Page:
A brief Editor’s note: It’s been an eye-opening year for me, personally and professionally. Professionally, especially, as this year I oversaw the launch of Brief Take, an entertainment digital magazine that I’ve dreamed about for a very long time. After over six years of contributing content, acting as a full-time community manager, pitching and editing articles/reviews/listicles at a number of established sites, it was time to branch out. With a small, but dedicated team, I was excited for a new chapter in my life. That excitement, however, quickly turned into a feeling of hopelessness, as I questioned the morality of people I thought I knew. Female publicists stopped answering my emails, but responded flirtatiously (and quickly) when my male colleague sent them the EXACT same emails that I had sent that day. Not one or two or even three female publicists either. MANY. Male site founders, with whom I had long established good working relationships, now suggested strongly to publicists (behind my back) that my work should no longer be validated and even questioned why I received the same opportunities that they did (this after knowing full well that I worked damn hard at other sites for years). In fact more than one site founder openly complains to whoever will listen that I shouldn’t have the interviews or contests or screening access that he does. All of this because I decided to have my own entertainment magazine after 6+ years of hard work on others’ sites. Gee, the gall of me!
My own professional struggle to re-gain industry respect is minuscule, however, when compared to the struggles women in the entertainment industry (every industry, really) have faced this year and for countless years prior. No matter what you’re going through, we need to start *really* listening to one another and supporting one another (women especially). Mutual respect is the bare minimum that we each deserve in our personal and professional lives. Imagine the things we could accomplish if we each had a support system and stopped using and abusing one another.
And rant over. Let’s get to the movies! Here are the films that made me feel empowered, enamoured and just gave me all the feels (in a year where every day the news made me feel more and more numb).
10) The Square
Ruben Östlund followed up his scathing take on toxic masculinity, Force Majeure, with the Palme d’Or winning The Square. The film is a highly intelligent, satirical look at our relationship with art and with each other, and I’ve been talking about it since I saw it at a pre-TIFF screening.
9) Get Out
Jordan Peele’s multi-layered psychological horror film has not only the best original screenplay of the year but also one of the year’s best acting performances in Daniel Kaluuya’s tour de force work.
8) The Meyerowitz Stories (New and Selected)
I haven’t been too keen on Noah Baumbach’s past few films but there’s so much truth and heart in his Netflix original film and it’s stayed with me ever since I saw it. Ben Stiller, Adam Sandler and Elizabeth Marvel (as the Meyerowitz siblings) have never been better.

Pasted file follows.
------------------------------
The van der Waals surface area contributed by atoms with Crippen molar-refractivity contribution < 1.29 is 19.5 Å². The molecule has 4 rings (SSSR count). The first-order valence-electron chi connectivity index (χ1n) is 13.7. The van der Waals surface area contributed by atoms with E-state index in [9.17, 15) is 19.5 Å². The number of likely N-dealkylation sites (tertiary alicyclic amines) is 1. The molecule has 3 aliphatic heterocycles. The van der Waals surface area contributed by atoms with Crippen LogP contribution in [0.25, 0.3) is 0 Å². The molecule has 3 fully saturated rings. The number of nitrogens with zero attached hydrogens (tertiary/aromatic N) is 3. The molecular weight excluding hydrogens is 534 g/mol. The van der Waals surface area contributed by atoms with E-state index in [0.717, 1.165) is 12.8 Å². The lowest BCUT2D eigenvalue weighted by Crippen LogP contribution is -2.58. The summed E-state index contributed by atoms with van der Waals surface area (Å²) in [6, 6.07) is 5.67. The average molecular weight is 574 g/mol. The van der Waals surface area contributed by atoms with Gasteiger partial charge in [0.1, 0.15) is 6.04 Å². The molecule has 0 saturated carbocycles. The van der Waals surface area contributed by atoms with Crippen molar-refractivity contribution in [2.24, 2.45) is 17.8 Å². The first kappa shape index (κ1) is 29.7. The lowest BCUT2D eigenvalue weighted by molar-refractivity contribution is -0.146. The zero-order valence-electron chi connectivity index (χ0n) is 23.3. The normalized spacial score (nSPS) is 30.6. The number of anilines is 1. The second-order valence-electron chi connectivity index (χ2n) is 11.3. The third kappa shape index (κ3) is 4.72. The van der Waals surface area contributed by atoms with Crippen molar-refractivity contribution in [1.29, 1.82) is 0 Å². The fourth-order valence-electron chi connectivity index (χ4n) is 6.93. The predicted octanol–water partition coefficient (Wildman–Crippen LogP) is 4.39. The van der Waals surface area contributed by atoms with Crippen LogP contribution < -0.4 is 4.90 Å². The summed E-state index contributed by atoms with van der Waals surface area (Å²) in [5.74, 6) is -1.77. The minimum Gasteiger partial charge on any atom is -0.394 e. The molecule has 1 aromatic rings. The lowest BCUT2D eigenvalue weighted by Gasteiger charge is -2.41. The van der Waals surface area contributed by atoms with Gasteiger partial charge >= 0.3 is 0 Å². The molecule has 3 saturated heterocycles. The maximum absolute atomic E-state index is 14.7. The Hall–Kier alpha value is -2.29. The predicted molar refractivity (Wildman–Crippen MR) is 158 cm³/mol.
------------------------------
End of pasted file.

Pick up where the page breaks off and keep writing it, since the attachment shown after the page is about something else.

7) The Beguiled
One in a series of women-stuck-in-houses-that-are-really-metaphors-for-something films that came out this year, this artful movie has been unfairly criticized since it was awarded best director (for Sofia Coppola) at Cannes in May. Beautifully crafted and acted, it’s the best depiction of how women and men beguile and confound one another.
6) Lady Macbeth
Initially I wanted to group The Beguiled, Lady Macbeth and Phantom Thread as one entry, but to explain why would spoil the ending of each of the films. William Oldroyd’s Lady Macbeth should have won the Platform prize at TIFF last year but at this point I’ll be happy if it gains an audience on home entertainment. Florence Pugh gives a revelatory performance and is definitely an actress to watch.
5) Phantom Thread
If Paul Thomas Anderson filmed Daniel Day-Lewis reading the telephone book for two hours, I’d probably list it as one of my favourite movies of the year, to be honest. In his latest film (rumoured to be Day-Lewis’ swan song), Anderson tackles gender dynamics and the necessity of control in relationships with an electrifying pas de deux by Gutland‘s Vicky Krieps and Daniel Day-Lewis.
4) The Florida Project
These next three films had me wiping away tears while the end credits rolled. Give Brooklynn Prince all the awards, please, (at the very least make her a presenter at every award show).
Dee Rees’ Mudbound is the most faithful book adaptation of the year and shook me to the core for days after seeing it. Hoyte van Hoytema (Dunkirk) and Roger Deakins (Blade Runner 2049) are the presumed favourites for best cinematography of the year but Rachel Morrison’s work on this film could easily best them.
2) Call Me By Your Name
In Shakespeare in Love, when Dame Judi Dench’s Queen Elizabeth bets Colin Firth’s weaselly character that no work of art could possibly portray true love, obviously she was a few hundred years too early for Call Me By Your Name, which sumptuously captures the beauty, thrills and heartache of an all-encompassing love affair. If this film doesn’t make your heart soar, nothing will.
1) The Shape of Water
Guillermo del Toro’s heartfelt love letter to cinema and the power of acceptance, The Shape of Water is a dazzling blend of Beauty and the Beast, Amelie and early-career GDT, set to an exquisite, Chaplin-esque score by Alexandre Desplat. Give Sally Hawkins the Oscar, already.
Runners-Up (in no particular order):
Professor Marston and the Wonder Women
Last Flag Flying
John Wick: Chapter 2